I'm no Johnson apologist. When we crossed paths in the lobby of the Panthers' facility last month, I reminded him that the last time we met was in 1997. I was a St. John's beat writer for the New York Daily News subbing for the Jets beat guy, Rich Cimini, and witnessed Johnson berating a reporter in the locker room. Johnson chuckled at the recollection before adding that the reporter must have done something that merited a tongue-lashing.
With Johnson's brash personality, it makes more sense to watch his interactions with quarterback Jake Delhomme. Delhomme is a cocksure and excitable player who occasionally -- get this -- must be calmed by Smith. It's no secret that Johnson wasn't exactly Drew Bledsoe's biggest fan since the quarterback displayed the mobility of a mannequin, and held the ball too long.
Testy exchanges will inevitably occur among Johnson and his new teammates. But the Panthers -- who have one of the NFL's best defenses -- will win enough to suppress the egos. "It gets overblown when a marquee player has a shouting match," Delhomme said. "But we have that all the time. I'm not saying everything is going to be perfect this year. If it is, something's wrong. I expect us to get after each other."
Added Johnson, "Who gets the football is for the media and fantasy fans. I don't know what it means to have two high-strung guys at receiver. I know Steve is going to lengthen my career."
Last season, Smith quietly set NFL records with 38.3 percent of a team's receptions and 44.8 percent of its receiving yards, snapping Redskins great Art Monk's 1984 mark. Meanwhile, Carolina's second-leading pass-catcher wasn't even a receiver. It was tailback DeShaun Foster with 34; wideout Keary Colbert had only 25.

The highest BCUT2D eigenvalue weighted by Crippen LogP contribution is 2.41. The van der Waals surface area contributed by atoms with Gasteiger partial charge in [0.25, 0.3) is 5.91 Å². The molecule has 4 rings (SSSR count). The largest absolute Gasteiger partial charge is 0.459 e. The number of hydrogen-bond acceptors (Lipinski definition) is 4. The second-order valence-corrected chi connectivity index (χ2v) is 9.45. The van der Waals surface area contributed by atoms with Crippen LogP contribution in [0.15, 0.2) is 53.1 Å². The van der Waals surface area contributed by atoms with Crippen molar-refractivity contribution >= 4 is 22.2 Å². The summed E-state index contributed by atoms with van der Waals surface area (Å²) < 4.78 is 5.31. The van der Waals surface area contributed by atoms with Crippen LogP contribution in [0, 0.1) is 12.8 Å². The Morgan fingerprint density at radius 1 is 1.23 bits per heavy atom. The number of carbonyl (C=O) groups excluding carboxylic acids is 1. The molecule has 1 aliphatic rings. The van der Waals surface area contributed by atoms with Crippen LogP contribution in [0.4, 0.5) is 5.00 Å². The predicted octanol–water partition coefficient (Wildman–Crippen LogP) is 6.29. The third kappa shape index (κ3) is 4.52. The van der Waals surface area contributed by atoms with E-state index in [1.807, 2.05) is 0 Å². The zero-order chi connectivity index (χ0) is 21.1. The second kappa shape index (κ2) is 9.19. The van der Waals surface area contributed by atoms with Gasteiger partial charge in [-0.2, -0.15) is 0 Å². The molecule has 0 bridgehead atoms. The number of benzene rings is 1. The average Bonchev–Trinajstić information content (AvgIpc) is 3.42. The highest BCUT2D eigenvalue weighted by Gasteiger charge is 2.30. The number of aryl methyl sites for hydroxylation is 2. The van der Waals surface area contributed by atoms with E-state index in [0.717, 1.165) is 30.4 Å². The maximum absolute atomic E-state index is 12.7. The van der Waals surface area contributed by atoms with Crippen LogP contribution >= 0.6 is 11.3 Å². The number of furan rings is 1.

Still, I don't envision Smith's numbers dropping substantially. In 2003, Smith and Muhammad alternated in producing big games, depending on the defense. Smith amassed team highs of 88 catches for 1,110 yards and seven touchdowns. Muhammad had 54 catches for 837 yards and three touchdowns.
Although Johnson turns 34 in July, his skills haven't diminished. Last year, teams game-planned for Johnson as he produced 71 receptions for 839 yards plus six touchdowns. (Johnson was among the NFL's top receivers in third-down catches, with 25.)
Now, defensive coordinators face a quandary on whether to focus on Smith or Johnson. Smith's days of flashing four fingers are over.http://sportsillustrated.cnn.com/200...son/index.htmlNunyo, Nunyo, Nunyo,...ah well, he has to be wrong sometimes.lol
Nunyo, you have to know the Panthers offensive philosophy my friend. Yes, the Panthers threw the ball more last season than in recent years but that offense is based on the run. You can say it sets the run up with the pass or vice versa but the Panthers offense has a superb O-line and those guys are always desirous to run block instead of pass block. Yes, Foster was the second leading receiver and he probably will be again, or the rookie RB Williams.
Johnson says he'll nickle and dime ya to death? Ya know why? He told ya why when he admitted he's slow. The Falcons could put Jimmy Williams, a rookie, on Johnson and he'd do just fine.
Nunyo is correct that the Panthers defense will be a good one but he fails to mention that unit's lack of quality talent at LB and depth at DB,...but then, all NFL teams can't be deep at every position.
It was nice to be right about the Panthers return to being an elite team as I predicted they'd bounce back last season after all those injuries that derailed them in 2004 just after appearing in a Super Bowl. The 1999 Falcons had the same thing happen to them. Then having the Bucs rise up again should be proof to everyone how tough the NFC South is to win. The Falcons and Panthers open the season in beautiful Charlotte. Panthers will wear white and make the Falcons sweat in their red jerseys and ugly black pants,...which reminds me,...I need to post more about that,...those cursed, ugly black pants gotta go!